Do I need to pony up for the JE vaccine?
October 9, 2012 3:28 PM   Subscribe

How to decide if we need to get Japanese encephalitis vaccine for travel to SE Asia? For us? The kids?

We are going to Cambodia to spend the winter holidays, traveling with our toddler and preschooler children. We are staying in the capital mostly,but also flying to do some sightseeing in Ankor, and some nearby beach resorts. Trying to investigate vaccines that we need and it is really confusing! Most especially the Jap Enceph vaccine. Some say not to get it, bc we are staying a short time (just under a month) and staying in non-farming areas. Some say get it bc there is no cure and it is fatal, and we are leaving the capital. It is incredibly $ on top of all of it, so we want to understand before we "err" on the side of caution and just get it. We are talking $1200-$1500 for family of 4. Yikes! Besides the typhoid and Hep A and B for those of us who aren't up to date on that. Any experience, comments, thoughts would be appreciated. Apparently it is transmitted through mosquitos that, we are told, have a 1.5 miles flight range, so we need to figure out if we are within 1.5 miles of any pigs (where the disease originates? hence the rec against getting it if non-farming visit). It is very confusing. Can anyone break it down for me? Thanks, hive.
posted by dublin to Travel & Transportation around Cambodia (12 answers total)
Any time I travel internationally, I make sure to check the CDC Traveler's Health website to see what is recommended for the country I'm visiting (in your case, Cambodia). From there I make an appointment at a local travel clinic for a consultation. They will advise me, after discussing my itinerary, the recommended and required shots and administer them right there or write a prescription. It's relatively simple. I suggest you start there and ask what they want you and your family to do. I assume you're in Chicago--here's where you can find out more. Safe travels!
posted by therewolf at 3:42 PM on October 9, 2012

Response by poster: Thanks for the response. I should elaborate...

Did check the CDC website. Did consult with 2 travel clinics, and each one's advice is conflicting. So I was curious about anyone else's thoughts/experiences to help me understand the conflicting info. (Basically the conflict whether it is necessary for where and for how long I'm traveling in Cambodia during "low risk" season).
posted by dublin at 3:47 PM on October 9, 2012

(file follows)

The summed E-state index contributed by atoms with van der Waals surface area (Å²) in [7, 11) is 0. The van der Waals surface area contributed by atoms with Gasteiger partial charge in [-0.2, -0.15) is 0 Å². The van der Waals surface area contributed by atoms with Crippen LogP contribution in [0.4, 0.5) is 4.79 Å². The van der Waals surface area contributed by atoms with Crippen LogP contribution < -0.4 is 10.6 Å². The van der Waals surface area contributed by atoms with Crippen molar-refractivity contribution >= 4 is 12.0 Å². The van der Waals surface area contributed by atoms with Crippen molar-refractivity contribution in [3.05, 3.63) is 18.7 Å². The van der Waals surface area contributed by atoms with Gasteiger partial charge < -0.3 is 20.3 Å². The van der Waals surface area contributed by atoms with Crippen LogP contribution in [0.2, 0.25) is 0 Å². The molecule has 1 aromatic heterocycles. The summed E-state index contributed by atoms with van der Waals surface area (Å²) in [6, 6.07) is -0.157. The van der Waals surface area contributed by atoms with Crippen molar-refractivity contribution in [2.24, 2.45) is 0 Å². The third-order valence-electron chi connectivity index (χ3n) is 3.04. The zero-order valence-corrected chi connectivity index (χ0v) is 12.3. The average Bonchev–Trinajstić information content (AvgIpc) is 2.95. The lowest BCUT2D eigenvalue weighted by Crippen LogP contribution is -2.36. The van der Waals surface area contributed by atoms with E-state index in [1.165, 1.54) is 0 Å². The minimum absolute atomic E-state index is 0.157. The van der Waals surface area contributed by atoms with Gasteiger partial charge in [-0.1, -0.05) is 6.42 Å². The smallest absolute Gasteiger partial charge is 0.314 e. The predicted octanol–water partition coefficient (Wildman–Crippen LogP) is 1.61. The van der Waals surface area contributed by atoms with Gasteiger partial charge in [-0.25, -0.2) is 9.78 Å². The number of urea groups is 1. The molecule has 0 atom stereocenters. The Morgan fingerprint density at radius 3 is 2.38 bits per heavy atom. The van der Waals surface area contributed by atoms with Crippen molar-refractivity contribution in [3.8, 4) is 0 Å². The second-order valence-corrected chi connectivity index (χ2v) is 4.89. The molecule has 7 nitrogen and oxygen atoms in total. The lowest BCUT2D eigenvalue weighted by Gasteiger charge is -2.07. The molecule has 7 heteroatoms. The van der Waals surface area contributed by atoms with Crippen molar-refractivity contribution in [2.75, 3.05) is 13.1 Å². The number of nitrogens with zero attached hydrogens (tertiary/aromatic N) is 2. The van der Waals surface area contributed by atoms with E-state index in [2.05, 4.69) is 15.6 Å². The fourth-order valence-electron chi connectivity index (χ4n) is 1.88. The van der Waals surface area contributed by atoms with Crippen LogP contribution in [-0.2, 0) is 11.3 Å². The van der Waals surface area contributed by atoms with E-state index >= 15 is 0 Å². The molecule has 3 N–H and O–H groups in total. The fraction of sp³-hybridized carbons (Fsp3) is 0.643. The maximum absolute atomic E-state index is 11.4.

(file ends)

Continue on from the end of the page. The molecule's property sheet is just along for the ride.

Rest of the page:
Check out this site. I had a consultation with one of the doctors there as I will be in S.E asia soon too. He said it was not necessary to get the Jap Enceph vaccine because the chance of getting the disease is so remote. I did get a bunch of other jabs though.
Use lots of jungle strength DEET and don't drink from puddles.
posted by drugstorefrog at 3:47 PM on October 9, 2012

Have been to those regions and was kind of keen for the vacc-- my doctor was quite strong in suggesting that I not do so. I know many people who have travelled there and I was the only one who considered it even. So fwiw in Australia it is not the norm for tourist to get this. Anecdata, obv, but since you have the official version I think that's all we can offer?
posted by jojobobo at 4:00 PM on October 9, 2012

Also- I've been in rainy and dry seasons- the advice was the same.
posted by jojobobo at 4:01 PM on October 9, 2012

I was in the Philippines over the summer and was told it isn't really worth it for that length of trip, just make sure you're good about wearing repellant - maybe look into whether permethrin is safe to use on kids' clothing?
posted by brilliantine at 4:03 PM on October 9, 2012

I travel to Cambodia pretty often, and with my kids. I had the Jap. En. vaccination the first time I went twelve years ago, and never bothered renewing it because I rarely went to the countryside. Very few people I know travelling there get it. I would consider Angkor/Siem Reap and the beach resorts to not be the countryside either.

I would skip it personally for me and my kids (all routinely vaccinated) and spend the money on hand sanitisers, mosquito repellant (I used citronella stickers for the baby, and have used deet spray-on for the bigger kids) and good travel insurance. If anything more than a minor cut happens in Cambodia with kids, you basically want to get evac'd out to Bangkok or Singapore, not treated locally. The International SOS clinic is your best bet for treatment in Phnom Penh, and also handles cases in Siem Reap.